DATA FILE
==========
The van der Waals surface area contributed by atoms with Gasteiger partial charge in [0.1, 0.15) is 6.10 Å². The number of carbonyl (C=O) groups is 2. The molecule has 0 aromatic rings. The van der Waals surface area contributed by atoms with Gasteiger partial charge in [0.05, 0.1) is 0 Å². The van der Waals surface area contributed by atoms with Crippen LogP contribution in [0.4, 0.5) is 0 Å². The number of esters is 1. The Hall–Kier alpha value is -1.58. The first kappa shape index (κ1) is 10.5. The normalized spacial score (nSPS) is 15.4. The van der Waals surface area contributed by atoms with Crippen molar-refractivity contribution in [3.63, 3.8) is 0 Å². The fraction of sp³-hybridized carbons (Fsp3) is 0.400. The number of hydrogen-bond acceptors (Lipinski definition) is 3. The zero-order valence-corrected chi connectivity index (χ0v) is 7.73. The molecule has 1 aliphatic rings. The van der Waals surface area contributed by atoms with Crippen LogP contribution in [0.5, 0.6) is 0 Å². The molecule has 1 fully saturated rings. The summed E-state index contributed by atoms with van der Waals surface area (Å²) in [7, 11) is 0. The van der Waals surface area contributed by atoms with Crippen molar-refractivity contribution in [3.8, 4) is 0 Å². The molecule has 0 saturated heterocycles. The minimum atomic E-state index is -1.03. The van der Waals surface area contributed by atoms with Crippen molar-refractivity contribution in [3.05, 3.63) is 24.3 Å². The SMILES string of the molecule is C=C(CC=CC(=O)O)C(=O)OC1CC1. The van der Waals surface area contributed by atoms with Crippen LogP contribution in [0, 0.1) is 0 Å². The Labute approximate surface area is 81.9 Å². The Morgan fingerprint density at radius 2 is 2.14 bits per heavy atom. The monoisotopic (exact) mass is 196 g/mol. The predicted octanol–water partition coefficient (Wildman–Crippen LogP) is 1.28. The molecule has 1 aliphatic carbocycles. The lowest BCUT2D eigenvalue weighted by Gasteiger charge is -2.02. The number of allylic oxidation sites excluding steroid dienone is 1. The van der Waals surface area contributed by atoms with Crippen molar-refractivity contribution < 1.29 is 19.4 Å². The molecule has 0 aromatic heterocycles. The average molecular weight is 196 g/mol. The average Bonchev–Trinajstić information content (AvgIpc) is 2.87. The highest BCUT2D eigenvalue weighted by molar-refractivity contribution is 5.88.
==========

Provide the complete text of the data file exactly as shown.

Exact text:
The van der Waals surface area contributed by atoms with Gasteiger partial charge in [0.1, 0.15) is 6.10 Å². The number of carbonyl (C=O) groups is 2. The molecule has 0 aromatic rings. The van der Waals surface area contributed by atoms with Gasteiger partial charge in [0.05, 0.1) is 0 Å². The van der Waals surface area contributed by atoms with Crippen LogP contribution in [0.4, 0.5) is 0 Å². The number of esters is 1. The Hall–Kier alpha value is -1.58. The first kappa shape index (κ1) is 10.5. The normalized spacial score (nSPS) is 15.4. The van der Waals surface area contributed by atoms with Crippen molar-refractivity contribution in [3.63, 3.8) is 0 Å². The fraction of sp³-hybridized carbons (Fsp3) is 0.400. The number of hydrogen-bond acceptors (Lipinski definition) is 3. The zero-order valence-corrected chi connectivity index (χ0v) is 7.73. The molecule has 1 aliphatic rings. The van der Waals surface area contributed by atoms with Crippen LogP contribution in [0.5, 0.6) is 0 Å². The molecule has 1 fully saturated rings. The summed E-state index contributed by atoms with van der Waals surface area (Å²) in [7, 11) is 0. The van der Waals surface area contributed by atoms with Crippen molar-refractivity contribution in [3.8, 4) is 0 Å². The molecule has 0 saturated heterocycles. The minimum atomic E-state index is -1.03. The van der Waals surface area contributed by atoms with Crippen molar-refractivity contribution in [3.05, 3.63) is 24.3 Å². The SMILES string of the molecule is C=C(CC=CC(=O)O)C(=O)OC1CC1. The van der Waals surface area contributed by atoms with Crippen LogP contribution in [0, 0.1) is 0 Å². The Labute approximate surface area is 81.9 Å². The Morgan fingerprint density at radius 2 is 2.14 bits per heavy atom. The monoisotopic (exact) mass is 196 g/mol. The predicted octanol–water partition coefficient (Wildman–Crippen LogP) is 1.28. The molecule has 1 aliphatic carbocycles. The lowest BCUT2D eigenvalue weighted by Gasteiger charge is -2.02. The number of allylic oxidation sites excluding steroid dienone is 1. The van der Waals surface area contributed by atoms with Crippen molar-refractivity contribution < 1.29 is 19.4 Å². The molecule has 0 aromatic heterocycles. The average molecular weight is 196 g/mol. The average Bonchev–Trinajstić information content (AvgIpc) is 2.87. The highest BCUT2D eigenvalue weighted by molar-refractivity contribution is 5.88.